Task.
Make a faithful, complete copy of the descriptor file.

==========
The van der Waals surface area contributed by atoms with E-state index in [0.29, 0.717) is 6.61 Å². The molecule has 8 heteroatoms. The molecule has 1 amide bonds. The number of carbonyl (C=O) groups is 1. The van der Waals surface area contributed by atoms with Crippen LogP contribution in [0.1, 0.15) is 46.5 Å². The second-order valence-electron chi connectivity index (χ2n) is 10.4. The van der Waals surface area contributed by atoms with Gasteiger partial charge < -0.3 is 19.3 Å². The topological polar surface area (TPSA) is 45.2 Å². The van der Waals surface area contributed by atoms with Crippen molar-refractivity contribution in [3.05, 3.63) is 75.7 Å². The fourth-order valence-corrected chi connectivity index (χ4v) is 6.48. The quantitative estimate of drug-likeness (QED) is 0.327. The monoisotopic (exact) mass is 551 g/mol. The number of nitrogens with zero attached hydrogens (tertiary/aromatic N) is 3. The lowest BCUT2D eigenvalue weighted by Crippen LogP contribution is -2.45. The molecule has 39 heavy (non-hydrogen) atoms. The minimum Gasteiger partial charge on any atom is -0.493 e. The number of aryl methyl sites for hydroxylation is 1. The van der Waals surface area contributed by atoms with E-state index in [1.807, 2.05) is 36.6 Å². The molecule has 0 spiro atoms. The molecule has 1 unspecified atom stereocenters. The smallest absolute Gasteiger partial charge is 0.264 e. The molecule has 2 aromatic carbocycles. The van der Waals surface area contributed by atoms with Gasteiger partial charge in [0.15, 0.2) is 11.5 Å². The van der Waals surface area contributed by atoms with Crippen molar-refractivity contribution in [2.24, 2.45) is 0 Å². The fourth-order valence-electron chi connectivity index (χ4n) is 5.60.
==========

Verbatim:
The van der Waals surface area contributed by atoms with E-state index in [0.29, 0.717) is 6.61 Å². The molecule has 8 heteroatoms. The molecule has 1 amide bonds. The number of carbonyl (C=O) groups is 1. The van der Waals surface area contributed by atoms with Crippen LogP contribution in [0.1, 0.15) is 46.5 Å². The second-order valence-electron chi connectivity index (χ2n) is 10.4. The van der Waals surface area contributed by atoms with Gasteiger partial charge < -0.3 is 19.3 Å². The topological polar surface area (TPSA) is 45.2 Å². The van der Waals surface area contributed by atoms with Crippen molar-refractivity contribution in [3.05, 3.63) is 75.7 Å². The fourth-order valence-corrected chi connectivity index (χ4v) is 6.48. The quantitative estimate of drug-likeness (QED) is 0.327. The monoisotopic (exact) mass is 551 g/mol. The number of nitrogens with zero attached hydrogens (tertiary/aromatic N) is 3. The lowest BCUT2D eigenvalue weighted by Crippen LogP contribution is -2.45. The molecule has 39 heavy (non-hydrogen) atoms. The minimum Gasteiger partial charge on any atom is -0.493 e. The number of aryl methyl sites for hydroxylation is 1. The van der Waals surface area contributed by atoms with E-state index in [1.807, 2.05) is 36.6 Å². The molecule has 0 spiro atoms. The molecule has 1 unspecified atom stereocenters. The smallest absolute Gasteiger partial charge is 0.264 e. The molecule has 2 aromatic carbocycles. The van der Waals surface area contributed by atoms with Gasteiger partial charge in [0.15, 0.2) is 11.5 Å². The van der Waals surface area contributed by atoms with Crippen molar-refractivity contribution in [2.24, 2.45) is 0 Å². The fourth-order valence-electron chi connectivity index (χ4n) is 5.60.